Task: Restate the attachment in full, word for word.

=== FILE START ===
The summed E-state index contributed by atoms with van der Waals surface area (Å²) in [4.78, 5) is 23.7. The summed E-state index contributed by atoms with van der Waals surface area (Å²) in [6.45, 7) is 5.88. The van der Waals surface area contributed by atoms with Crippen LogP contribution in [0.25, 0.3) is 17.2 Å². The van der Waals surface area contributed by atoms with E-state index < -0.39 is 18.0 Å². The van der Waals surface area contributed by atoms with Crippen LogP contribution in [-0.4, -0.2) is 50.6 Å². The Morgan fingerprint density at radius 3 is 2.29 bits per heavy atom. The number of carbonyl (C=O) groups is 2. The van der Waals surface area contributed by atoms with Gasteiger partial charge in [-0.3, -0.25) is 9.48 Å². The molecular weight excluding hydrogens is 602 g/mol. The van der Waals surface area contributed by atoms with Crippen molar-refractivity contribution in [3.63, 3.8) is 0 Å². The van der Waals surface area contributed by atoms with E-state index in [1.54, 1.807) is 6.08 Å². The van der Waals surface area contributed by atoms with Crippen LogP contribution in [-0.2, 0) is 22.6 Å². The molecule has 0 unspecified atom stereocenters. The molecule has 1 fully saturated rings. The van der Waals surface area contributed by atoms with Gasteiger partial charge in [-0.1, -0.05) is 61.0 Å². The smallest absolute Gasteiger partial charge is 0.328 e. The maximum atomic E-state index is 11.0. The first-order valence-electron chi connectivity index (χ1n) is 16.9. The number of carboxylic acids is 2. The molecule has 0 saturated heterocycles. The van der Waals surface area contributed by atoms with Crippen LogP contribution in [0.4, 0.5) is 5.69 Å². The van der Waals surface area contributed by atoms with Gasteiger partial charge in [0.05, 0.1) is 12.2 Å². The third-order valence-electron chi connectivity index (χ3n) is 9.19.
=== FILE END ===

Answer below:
The summed E-state index contributed by atoms with van der Waals surface area (Å²) in [4.78, 5) is 23.7. The summed E-state index contributed by atoms with van der Waals surface area (Å²) in [6.45, 7) is 5.88. The van der Waals surface area contributed by atoms with Crippen LogP contribution in [0.25, 0.3) is 17.2 Å². The van der Waals surface area contributed by atoms with E-state index < -0.39 is 18.0 Å². The van der Waals surface area contributed by atoms with Crippen LogP contribution in [-0.4, -0.2) is 50.6 Å². The Morgan fingerprint density at radius 3 is 2.29 bits per heavy atom. The number of carbonyl (C=O) groups is 2. The van der Waals surface area contributed by atoms with Gasteiger partial charge in [-0.3, -0.25) is 9.48 Å². The molecular weight excluding hydrogens is 602 g/mol. The van der Waals surface area contributed by atoms with Crippen molar-refractivity contribution in [3.63, 3.8) is 0 Å². The van der Waals surface area contributed by atoms with E-state index in [1.54, 1.807) is 6.08 Å². The van der Waals surface area contributed by atoms with Crippen LogP contribution in [-0.2, 0) is 22.6 Å². The molecule has 0 unspecified atom stereocenters. The molecule has 1 fully saturated rings. The van der Waals surface area contributed by atoms with Gasteiger partial charge in [-0.1, -0.05) is 61.0 Å². The smallest absolute Gasteiger partial charge is 0.328 e. The maximum atomic E-state index is 11.0. The first-order valence-electron chi connectivity index (χ1n) is 16.9. The number of carboxylic acids is 2. The molecule has 0 saturated heterocycles. The van der Waals surface area contributed by atoms with Crippen LogP contribution in [0.4, 0.5) is 5.69 Å². The van der Waals surface area contributed by atoms with Gasteiger partial charge in [0.05, 0.1) is 12.2 Å². The third-order valence-electron chi connectivity index (χ3n) is 9.19.